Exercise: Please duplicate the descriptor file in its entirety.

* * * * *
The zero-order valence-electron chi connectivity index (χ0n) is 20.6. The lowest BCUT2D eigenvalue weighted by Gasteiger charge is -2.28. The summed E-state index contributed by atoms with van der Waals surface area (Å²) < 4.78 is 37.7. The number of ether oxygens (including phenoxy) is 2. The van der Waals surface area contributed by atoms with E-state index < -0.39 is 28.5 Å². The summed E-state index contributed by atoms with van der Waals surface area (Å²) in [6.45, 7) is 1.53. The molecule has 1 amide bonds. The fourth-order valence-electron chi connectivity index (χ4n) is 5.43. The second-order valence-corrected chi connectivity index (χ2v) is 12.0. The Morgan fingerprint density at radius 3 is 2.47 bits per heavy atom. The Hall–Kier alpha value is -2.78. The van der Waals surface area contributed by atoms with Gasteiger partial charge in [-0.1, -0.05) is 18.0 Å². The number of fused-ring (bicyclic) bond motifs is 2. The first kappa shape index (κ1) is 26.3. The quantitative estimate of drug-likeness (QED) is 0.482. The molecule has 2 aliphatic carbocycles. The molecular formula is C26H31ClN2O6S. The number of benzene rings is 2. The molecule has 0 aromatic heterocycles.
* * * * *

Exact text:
The zero-order valence-electron chi connectivity index (χ0n) is 20.6. The lowest BCUT2D eigenvalue weighted by Gasteiger charge is -2.28. The summed E-state index contributed by atoms with van der Waals surface area (Å²) < 4.78 is 37.7. The number of ether oxygens (including phenoxy) is 2. The van der Waals surface area contributed by atoms with E-state index < -0.39 is 28.5 Å². The summed E-state index contributed by atoms with van der Waals surface area (Å²) in [6.45, 7) is 1.53. The molecule has 1 amide bonds. The fourth-order valence-electron chi connectivity index (χ4n) is 5.43. The second-order valence-corrected chi connectivity index (χ2v) is 12.0. The Morgan fingerprint density at radius 3 is 2.47 bits per heavy atom. The Hall–Kier alpha value is -2.78. The van der Waals surface area contributed by atoms with Gasteiger partial charge in [-0.1, -0.05) is 18.0 Å². The number of fused-ring (bicyclic) bond motifs is 2. The first kappa shape index (κ1) is 26.3. The quantitative estimate of drug-likeness (QED) is 0.482. The molecule has 2 aliphatic carbocycles. The molecular formula is C26H31ClN2O6S. The number of benzene rings is 2. The molecule has 0 aromatic heterocycles.